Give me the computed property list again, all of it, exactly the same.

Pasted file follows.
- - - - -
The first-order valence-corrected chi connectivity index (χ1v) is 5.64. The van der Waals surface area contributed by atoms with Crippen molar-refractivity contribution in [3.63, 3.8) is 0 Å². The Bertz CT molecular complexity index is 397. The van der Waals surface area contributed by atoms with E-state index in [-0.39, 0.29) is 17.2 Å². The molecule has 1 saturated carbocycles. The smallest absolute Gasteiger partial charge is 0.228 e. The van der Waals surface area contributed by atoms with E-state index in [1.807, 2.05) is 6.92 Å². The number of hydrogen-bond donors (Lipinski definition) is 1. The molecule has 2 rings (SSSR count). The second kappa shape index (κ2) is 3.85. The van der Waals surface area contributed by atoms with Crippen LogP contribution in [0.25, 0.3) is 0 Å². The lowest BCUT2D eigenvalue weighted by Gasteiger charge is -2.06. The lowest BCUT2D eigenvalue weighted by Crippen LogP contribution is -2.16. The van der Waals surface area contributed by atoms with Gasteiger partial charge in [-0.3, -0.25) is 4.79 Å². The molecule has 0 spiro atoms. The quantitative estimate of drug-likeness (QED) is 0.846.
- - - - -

The first-order valence-corrected chi connectivity index (χ1v) is 5.64. The van der Waals surface area contributed by atoms with Crippen molar-refractivity contribution in [3.63, 3.8) is 0 Å². The Bertz CT molecular complexity index is 397. The van der Waals surface area contributed by atoms with E-state index in [-0.39, 0.29) is 17.2 Å². The molecule has 1 saturated carbocycles. The smallest absolute Gasteiger partial charge is 0.228 e. The van der Waals surface area contributed by atoms with E-state index in [1.807, 2.05) is 6.92 Å². The number of hydrogen-bond donors (Lipinski definition) is 1. The molecule has 2 rings (SSSR count). The second kappa shape index (κ2) is 3.85. The van der Waals surface area contributed by atoms with Crippen LogP contribution in [0.25, 0.3) is 0 Å². The lowest BCUT2D eigenvalue weighted by Gasteiger charge is -2.06. The lowest BCUT2D eigenvalue weighted by Crippen LogP contribution is -2.16. The van der Waals surface area contributed by atoms with Gasteiger partial charge in [-0.3, -0.25) is 4.79 Å². The molecule has 0 spiro atoms. The quantitative estimate of drug-likeness (QED) is 0.846.